In the Soviet Bloc, bilateral agreements on scientific andcooperation are coordinated through thc bilateral councils of theCommittee of It appears likely that such agreementsthe Satellites and Communist China are made under the guidance of CEMA.

C. Specific Agreements.

GUES is known to assign code, or "Tema,umbers to scientific and technical cooperation projects for both the European Satellites andChina, ecent study of such code numbers assigned todentifies thc projects under the numbering system with those enumerated in the scientific and technical cooperation agreements signed between the USSR and China. 4 the USSR has agreed to send to Chinaon industrial construction (power stations and metallurgical and machine buildingesigns for coal mining facilities, railroad facilities, blast furnaces, concentration plants, pumps and compressors, transportation equipment, crushing and grinding machines, agriculture machines, industrial chemical equipment, ore-dressing plants, and petroleum plants; anddata on such items as pigments, dyes, and other chemical products. Chinese specialists will go to the USSR to study the coal, metallurgical, petroleum, textile, and building industries as well as

As is the case with commodity exports, therearallelthe technical information which an individual Satellite furnishes to Communist China and the type of production in which it specializes under the Sino-Soviet Bloc division-of-labor concept. Thus Bulgaria provides agricultural information; Hungary provides specification on transportation equipment, machine tools, and heavy industry; Rumania provides techniques of petroleum extraction and processing;provides information regarding heavy industry production, machine

* The precise meaning of Tenia in this context is unknown, although il is derived from the Russian word tema, meaning "theme" or "subject,"


building, and textiles; Poland provides technical assistance on metallurgy, mining, chemicals. Sugar refining, and port and ship construction; and East Germany provides assistance in the field of general machine building. Chinese contributions to this exchange are usually in the fields of water conservancy, light industry (such as food processing, porcelain, andnd agriculture. *

orth Korea has signed scientific and technical cooperation agreements with all of the Satellites except Albania. The USSR is sending technicians to assist in agricultural and city planning in connection with the installation of all types of industrial enterpriseson the metallurgical and mining industries). Chineseassistance to North Korea concerns largely railroads, light industry, and construction. The joint Sino-Soviet Bloc effort to rebuild North Korean industry also reflects Satellite production specialization. Technicalin transportation and construction comes from Poland, in electric power and machine tool production from Czechoslovakia, in theindustry from East Germany, in the timber and forestry industries from Bulgaria, and in the construction industry from Rumania.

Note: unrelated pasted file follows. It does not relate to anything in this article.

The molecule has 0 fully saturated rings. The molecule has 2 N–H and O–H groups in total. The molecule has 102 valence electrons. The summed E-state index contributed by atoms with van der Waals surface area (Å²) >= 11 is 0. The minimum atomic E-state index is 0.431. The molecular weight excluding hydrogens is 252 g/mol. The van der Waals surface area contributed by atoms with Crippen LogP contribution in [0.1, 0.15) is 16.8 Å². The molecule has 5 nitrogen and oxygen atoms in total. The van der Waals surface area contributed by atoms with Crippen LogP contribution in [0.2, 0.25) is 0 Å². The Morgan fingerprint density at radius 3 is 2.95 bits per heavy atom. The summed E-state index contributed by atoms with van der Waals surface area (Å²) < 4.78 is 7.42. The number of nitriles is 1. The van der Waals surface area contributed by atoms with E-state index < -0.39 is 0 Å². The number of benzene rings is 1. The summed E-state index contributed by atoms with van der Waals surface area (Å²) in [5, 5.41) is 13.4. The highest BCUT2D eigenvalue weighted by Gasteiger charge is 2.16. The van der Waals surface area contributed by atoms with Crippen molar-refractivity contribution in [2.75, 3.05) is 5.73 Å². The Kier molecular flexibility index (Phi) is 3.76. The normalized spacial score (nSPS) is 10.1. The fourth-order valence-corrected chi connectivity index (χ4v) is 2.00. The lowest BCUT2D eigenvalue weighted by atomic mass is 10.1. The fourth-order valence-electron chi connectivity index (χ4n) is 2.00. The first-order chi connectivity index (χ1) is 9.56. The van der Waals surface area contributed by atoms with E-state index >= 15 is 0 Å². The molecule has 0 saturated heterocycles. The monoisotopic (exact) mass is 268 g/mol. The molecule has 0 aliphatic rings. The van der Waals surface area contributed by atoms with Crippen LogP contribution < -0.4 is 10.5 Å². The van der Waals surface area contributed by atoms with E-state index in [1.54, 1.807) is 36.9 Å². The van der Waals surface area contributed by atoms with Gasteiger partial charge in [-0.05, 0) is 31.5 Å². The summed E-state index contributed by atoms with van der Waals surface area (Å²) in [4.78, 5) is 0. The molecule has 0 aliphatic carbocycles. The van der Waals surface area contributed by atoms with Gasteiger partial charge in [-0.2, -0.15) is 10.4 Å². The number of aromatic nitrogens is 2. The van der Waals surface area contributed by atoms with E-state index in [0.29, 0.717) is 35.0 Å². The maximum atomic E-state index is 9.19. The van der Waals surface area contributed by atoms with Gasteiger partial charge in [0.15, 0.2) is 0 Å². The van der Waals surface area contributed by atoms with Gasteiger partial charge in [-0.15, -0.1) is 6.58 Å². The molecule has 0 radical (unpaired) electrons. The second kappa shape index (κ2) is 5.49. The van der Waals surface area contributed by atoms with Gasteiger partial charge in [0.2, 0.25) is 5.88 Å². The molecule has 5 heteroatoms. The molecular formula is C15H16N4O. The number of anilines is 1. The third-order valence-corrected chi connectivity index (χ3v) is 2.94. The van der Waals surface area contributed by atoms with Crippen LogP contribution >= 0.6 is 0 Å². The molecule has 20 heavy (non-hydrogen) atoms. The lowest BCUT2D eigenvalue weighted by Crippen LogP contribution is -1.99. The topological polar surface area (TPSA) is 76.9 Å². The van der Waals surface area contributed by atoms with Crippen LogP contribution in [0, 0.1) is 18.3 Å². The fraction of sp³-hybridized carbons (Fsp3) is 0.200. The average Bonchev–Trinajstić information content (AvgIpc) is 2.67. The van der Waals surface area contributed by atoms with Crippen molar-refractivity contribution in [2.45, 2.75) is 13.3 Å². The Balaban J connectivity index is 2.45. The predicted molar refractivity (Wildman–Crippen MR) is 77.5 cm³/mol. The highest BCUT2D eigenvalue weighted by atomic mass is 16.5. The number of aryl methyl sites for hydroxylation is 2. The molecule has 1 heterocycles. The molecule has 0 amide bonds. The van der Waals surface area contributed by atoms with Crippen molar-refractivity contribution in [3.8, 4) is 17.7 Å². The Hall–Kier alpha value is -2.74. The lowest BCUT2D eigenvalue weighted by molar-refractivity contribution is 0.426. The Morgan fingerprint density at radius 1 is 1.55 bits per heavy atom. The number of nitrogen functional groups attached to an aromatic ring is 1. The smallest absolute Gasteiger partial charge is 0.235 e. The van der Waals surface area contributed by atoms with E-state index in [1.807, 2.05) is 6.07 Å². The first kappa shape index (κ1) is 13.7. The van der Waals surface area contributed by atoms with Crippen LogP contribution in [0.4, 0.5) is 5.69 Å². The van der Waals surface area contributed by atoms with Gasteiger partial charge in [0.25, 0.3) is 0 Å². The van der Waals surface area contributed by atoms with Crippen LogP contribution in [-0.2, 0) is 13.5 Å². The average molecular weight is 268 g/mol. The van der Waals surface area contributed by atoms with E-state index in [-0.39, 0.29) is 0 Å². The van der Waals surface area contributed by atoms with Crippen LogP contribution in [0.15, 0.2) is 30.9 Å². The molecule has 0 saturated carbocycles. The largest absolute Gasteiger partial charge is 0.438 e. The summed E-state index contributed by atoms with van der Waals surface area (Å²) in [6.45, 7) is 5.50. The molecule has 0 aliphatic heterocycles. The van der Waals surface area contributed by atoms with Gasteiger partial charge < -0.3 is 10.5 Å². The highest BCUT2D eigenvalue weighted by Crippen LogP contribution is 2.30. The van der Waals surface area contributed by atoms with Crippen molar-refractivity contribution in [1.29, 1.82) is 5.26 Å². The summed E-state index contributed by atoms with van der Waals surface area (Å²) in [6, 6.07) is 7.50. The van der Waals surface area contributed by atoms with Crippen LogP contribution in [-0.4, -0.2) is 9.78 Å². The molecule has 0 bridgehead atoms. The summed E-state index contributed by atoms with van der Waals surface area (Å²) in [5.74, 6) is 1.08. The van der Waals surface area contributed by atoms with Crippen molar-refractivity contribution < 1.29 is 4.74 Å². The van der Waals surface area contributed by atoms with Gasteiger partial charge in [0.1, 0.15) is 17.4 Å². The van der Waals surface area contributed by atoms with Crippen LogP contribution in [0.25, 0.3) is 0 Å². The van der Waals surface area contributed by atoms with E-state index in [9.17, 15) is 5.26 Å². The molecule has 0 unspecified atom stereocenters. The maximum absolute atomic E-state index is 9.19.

V. Financial Assistance by the Soviet Bloc to the Communist Far East.

Communist China is receiving some financial assistance in the form of loans from the USSR, but its economic relations wiih the.Satellites are conducteday-as-you-gft*basis. North Korea, on the other hand, has received promises of extensive aid from both the USSR and the

North Korea has signed economic agreements with Communist China and the Soviet Bloc countries (with the exception of Albania) for aid in its rehabilitation. The Satellites have promised to extend assistance to North Korea4 amounting0 million (which North Korea is under no obligation to repay) in the form of technicians, complete industrial installations, and commodities. Total aid received from the Bloc by the North Koreans45 million and5

* ore complete list of fields in which scientific and technical information will be exchanged between the Satellites and Communist China, see Appendix A.



Soviet financial assistance to Communist China has taken the form of loans for military purposes, for industrial development, and for the purpose of effecting the capital transfer of the Soviet share of four Sino-Soviet joint-stock companies.

A. Military Loans.

Military loans from the USSR to Communist China possibly averaged more0 million annually No announcements have been made concerning military loans, and the intelligence for this period is incomplete. Analysis of Chinese foreign trade during this time, however, suggests that some form of military credit was extended. The most recent information contained no referenceilitary loan from the USSR The Chinese budget6 implies that the only foreign loan available to China from the USSR was an installment on the industrial-loan of